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All the world’s a stage – redux

I should probably be getting used to it by now… after all, this the 3rd(?) time?

I believe so, yes… the third time that we’ve had a class return from their 4-week stages and do a presentation before us – all their teachers and their classmates. Off they go to places such as the Olympia Tile, Fabricville, to Mobilia, Crescendo – a whole variety of related trade companies that, as graduates, they may come into contact with as they work along side with local architects or designers.

The students get thrown into the deep end pretty much – we, the teachers, know this, because their final academic responsibility requires them to prepare PowerPoint presentations. And so, we know. And albeit perfectly within their right, these pseudo employers can assign them any number of tasks and jobs. But, know what? It’s the learning experience – and they all – every one of them – come back with good humour, good cheer and the warmth of these companies extended to them, with good wishes and assistance for their immediate futures.

{8:30 AM} Regular class starting time, we assemble in the largest of our classroom facilities and participate in their stories. The awkwardness, the shyness – as they present to us a graphical story of their 4 weeks. It’s really quite wonderful! We, the teachers, feel a great sadness and at the time great pride – in knowing what these kids – mostly from China – have endured during the last 16 months. A frenetic devotion to classes and learning – not only the core subjects/modules, but mandatory French also. We tend to forget that they arrive for class at 8:30 AM each morning – continue on through the day until 3:00 PM and a half an hour later or so, they are immersed in French language course for 2 or 3 more hours.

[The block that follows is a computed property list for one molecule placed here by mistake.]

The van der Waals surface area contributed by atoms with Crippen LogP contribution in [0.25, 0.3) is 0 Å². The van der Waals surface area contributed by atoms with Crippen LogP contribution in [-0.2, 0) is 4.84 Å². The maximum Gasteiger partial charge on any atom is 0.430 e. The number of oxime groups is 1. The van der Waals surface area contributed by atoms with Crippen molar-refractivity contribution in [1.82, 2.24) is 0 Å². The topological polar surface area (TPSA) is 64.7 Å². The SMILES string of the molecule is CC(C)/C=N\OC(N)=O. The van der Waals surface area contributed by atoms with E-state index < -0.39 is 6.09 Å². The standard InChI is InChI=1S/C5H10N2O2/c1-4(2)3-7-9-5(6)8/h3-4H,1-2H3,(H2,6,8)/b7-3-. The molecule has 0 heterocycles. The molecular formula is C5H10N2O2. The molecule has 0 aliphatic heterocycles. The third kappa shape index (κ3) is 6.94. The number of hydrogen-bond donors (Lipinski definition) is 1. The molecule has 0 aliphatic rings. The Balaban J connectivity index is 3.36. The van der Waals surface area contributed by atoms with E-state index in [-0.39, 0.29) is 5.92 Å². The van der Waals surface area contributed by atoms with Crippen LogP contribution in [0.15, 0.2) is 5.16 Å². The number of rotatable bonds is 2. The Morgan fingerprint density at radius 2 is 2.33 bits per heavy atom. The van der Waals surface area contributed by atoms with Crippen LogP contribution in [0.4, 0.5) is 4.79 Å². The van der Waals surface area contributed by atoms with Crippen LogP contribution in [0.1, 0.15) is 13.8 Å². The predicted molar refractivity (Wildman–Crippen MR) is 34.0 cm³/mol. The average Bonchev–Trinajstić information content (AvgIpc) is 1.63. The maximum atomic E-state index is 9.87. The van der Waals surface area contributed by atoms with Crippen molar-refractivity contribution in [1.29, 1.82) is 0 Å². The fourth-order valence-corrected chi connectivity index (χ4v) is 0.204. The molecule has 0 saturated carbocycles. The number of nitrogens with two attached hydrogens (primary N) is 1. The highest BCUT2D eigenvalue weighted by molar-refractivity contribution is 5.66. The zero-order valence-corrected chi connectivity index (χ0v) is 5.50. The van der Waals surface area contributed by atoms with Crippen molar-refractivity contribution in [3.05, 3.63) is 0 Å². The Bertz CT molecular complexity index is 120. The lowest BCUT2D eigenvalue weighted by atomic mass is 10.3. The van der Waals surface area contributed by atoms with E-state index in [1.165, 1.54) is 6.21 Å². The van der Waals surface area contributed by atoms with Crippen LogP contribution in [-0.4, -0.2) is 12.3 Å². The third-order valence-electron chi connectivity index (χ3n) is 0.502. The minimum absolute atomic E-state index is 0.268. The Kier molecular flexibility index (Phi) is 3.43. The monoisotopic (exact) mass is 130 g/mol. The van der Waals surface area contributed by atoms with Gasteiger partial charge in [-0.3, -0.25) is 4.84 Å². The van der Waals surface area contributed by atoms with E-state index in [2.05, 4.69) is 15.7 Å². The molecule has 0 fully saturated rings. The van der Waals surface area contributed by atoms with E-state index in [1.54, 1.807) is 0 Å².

And in the most part, they are here all alone – with only each other as a support system… I take my hat off to them.

And, yes – I am sad to see them go. Most are here for the long haul – hopefully to seek permanent residency and to build the rest of their lives here.

We are – all of us at NOVA – lucky indeed, to be a part, and to play a part, in the procession of these young lives and ambitions.

‘Sayonara’, I say – which is not Chinese – but does carry the right sentiment I believe. Bonne chance to all – and know that we, the teachers and administration of NOVA, are here for you if you need us.

Michael Moore
Teacher (Interior Decorating and Visual Display department).